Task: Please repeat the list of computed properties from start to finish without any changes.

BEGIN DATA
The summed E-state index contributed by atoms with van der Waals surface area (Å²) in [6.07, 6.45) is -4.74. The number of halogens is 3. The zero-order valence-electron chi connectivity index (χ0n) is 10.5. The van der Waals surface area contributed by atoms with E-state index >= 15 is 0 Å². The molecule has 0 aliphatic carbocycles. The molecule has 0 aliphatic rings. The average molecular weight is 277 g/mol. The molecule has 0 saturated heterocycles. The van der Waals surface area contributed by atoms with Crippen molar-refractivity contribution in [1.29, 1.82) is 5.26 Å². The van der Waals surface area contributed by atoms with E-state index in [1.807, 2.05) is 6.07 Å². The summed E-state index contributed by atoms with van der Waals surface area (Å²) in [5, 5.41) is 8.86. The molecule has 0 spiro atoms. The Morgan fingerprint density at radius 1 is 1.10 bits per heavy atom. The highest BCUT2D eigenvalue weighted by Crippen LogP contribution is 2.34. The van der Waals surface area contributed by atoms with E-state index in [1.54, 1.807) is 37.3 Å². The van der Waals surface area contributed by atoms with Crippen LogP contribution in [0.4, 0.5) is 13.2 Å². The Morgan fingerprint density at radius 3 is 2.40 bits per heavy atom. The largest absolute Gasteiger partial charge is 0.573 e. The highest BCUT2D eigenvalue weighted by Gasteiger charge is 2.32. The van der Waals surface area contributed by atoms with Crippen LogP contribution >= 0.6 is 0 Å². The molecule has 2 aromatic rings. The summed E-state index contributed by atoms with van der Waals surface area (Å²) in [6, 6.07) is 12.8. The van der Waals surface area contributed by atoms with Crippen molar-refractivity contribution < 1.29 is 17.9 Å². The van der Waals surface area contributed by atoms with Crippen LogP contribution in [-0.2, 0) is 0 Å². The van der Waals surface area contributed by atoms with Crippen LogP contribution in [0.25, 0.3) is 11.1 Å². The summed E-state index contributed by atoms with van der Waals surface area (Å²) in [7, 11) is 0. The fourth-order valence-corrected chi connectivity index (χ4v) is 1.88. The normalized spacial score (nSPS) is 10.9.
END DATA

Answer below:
The summed E-state index contributed by atoms with van der Waals surface area (Å²) in [6.07, 6.45) is -4.74. The number of halogens is 3. The zero-order valence-electron chi connectivity index (χ0n) is 10.5. The van der Waals surface area contributed by atoms with E-state index >= 15 is 0 Å². The molecule has 0 aliphatic carbocycles. The molecule has 0 aliphatic rings. The average molecular weight is 277 g/mol. The molecule has 0 saturated heterocycles. The van der Waals surface area contributed by atoms with Crippen molar-refractivity contribution in [1.29, 1.82) is 5.26 Å². The van der Waals surface area contributed by atoms with E-state index in [1.807, 2.05) is 6.07 Å². The summed E-state index contributed by atoms with van der Waals surface area (Å²) in [5, 5.41) is 8.86. The molecule has 0 spiro atoms. The Morgan fingerprint density at radius 1 is 1.10 bits per heavy atom. The highest BCUT2D eigenvalue weighted by Crippen LogP contribution is 2.34. The van der Waals surface area contributed by atoms with E-state index in [1.54, 1.807) is 37.3 Å². The van der Waals surface area contributed by atoms with Crippen LogP contribution in [0.4, 0.5) is 13.2 Å². The Morgan fingerprint density at radius 3 is 2.40 bits per heavy atom. The largest absolute Gasteiger partial charge is 0.573 e. The highest BCUT2D eigenvalue weighted by Gasteiger charge is 2.32. The van der Waals surface area contributed by atoms with Crippen LogP contribution >= 0.6 is 0 Å². The molecule has 2 aromatic rings. The summed E-state index contributed by atoms with van der Waals surface area (Å²) in [6, 6.07) is 12.8. The van der Waals surface area contributed by atoms with Crippen molar-refractivity contribution < 1.29 is 17.9 Å². The van der Waals surface area contributed by atoms with Crippen LogP contribution in [-0.2, 0) is 0 Å². The van der Waals surface area contributed by atoms with Crippen LogP contribution in [0.25, 0.3) is 11.1 Å². The summed E-state index contributed by atoms with van der Waals surface area (Å²) in [7, 11) is 0. The fourth-order valence-corrected chi connectivity index (χ4v) is 1.88. The normalized spacial score (nSPS) is 10.9.